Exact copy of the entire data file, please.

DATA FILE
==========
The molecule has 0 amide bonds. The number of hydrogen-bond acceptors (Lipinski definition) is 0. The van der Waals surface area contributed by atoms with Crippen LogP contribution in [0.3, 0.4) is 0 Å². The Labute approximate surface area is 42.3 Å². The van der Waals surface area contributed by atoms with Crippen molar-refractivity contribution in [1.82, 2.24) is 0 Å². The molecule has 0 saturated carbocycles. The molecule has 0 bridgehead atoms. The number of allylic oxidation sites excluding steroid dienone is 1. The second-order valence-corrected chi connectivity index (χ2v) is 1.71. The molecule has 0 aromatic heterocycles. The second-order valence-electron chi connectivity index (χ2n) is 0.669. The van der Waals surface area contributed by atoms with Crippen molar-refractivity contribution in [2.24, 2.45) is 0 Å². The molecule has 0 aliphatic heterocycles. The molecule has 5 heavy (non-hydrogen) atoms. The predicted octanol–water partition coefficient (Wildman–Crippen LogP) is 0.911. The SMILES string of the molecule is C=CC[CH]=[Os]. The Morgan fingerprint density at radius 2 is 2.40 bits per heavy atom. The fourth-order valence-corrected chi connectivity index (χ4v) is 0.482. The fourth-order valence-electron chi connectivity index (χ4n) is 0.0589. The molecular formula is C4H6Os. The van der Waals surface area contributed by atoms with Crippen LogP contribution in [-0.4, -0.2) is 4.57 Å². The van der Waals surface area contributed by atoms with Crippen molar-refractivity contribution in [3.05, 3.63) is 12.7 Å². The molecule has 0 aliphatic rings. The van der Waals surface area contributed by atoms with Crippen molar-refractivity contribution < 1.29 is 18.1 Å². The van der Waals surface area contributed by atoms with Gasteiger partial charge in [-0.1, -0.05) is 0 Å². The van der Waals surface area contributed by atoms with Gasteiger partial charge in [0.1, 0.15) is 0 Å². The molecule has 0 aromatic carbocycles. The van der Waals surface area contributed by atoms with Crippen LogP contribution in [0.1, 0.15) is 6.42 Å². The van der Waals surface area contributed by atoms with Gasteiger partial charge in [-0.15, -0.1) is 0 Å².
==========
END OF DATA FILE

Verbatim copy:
The molecule has 0 amide bonds. The number of hydrogen-bond acceptors (Lipinski definition) is 0. The van der Waals surface area contributed by atoms with Crippen LogP contribution in [0.3, 0.4) is 0 Å². The Labute approximate surface area is 42.3 Å². The van der Waals surface area contributed by atoms with Crippen molar-refractivity contribution in [1.82, 2.24) is 0 Å². The molecule has 0 saturated carbocycles. The molecule has 0 bridgehead atoms. The number of allylic oxidation sites excluding steroid dienone is 1. The second-order valence-corrected chi connectivity index (χ2v) is 1.71. The molecule has 0 aromatic heterocycles. The second-order valence-electron chi connectivity index (χ2n) is 0.669. The van der Waals surface area contributed by atoms with Crippen molar-refractivity contribution in [2.24, 2.45) is 0 Å². The molecule has 0 aliphatic heterocycles. The molecule has 5 heavy (non-hydrogen) atoms. The predicted octanol–water partition coefficient (Wildman–Crippen LogP) is 0.911. The SMILES string of the molecule is C=CC[CH]=[Os]. The Morgan fingerprint density at radius 2 is 2.40 bits per heavy atom. The fourth-order valence-corrected chi connectivity index (χ4v) is 0.482. The fourth-order valence-electron chi connectivity index (χ4n) is 0.0589. The molecular formula is C4H6Os. The van der Waals surface area contributed by atoms with Crippen LogP contribution in [-0.4, -0.2) is 4.57 Å². The van der Waals surface area contributed by atoms with Crippen molar-refractivity contribution in [3.05, 3.63) is 12.7 Å². The molecule has 0 aliphatic rings. The van der Waals surface area contributed by atoms with Crippen molar-refractivity contribution < 1.29 is 18.1 Å². The van der Waals surface area contributed by atoms with Gasteiger partial charge in [-0.1, -0.05) is 0 Å². The van der Waals surface area contributed by atoms with Gasteiger partial charge in [0.1, 0.15) is 0 Å². The molecule has 0 aromatic carbocycles. The van der Waals surface area contributed by atoms with Crippen LogP contribution in [0.1, 0.15) is 6.42 Å². The van der Waals surface area contributed by atoms with Gasteiger partial charge in [-0.15, -0.1) is 0 Å².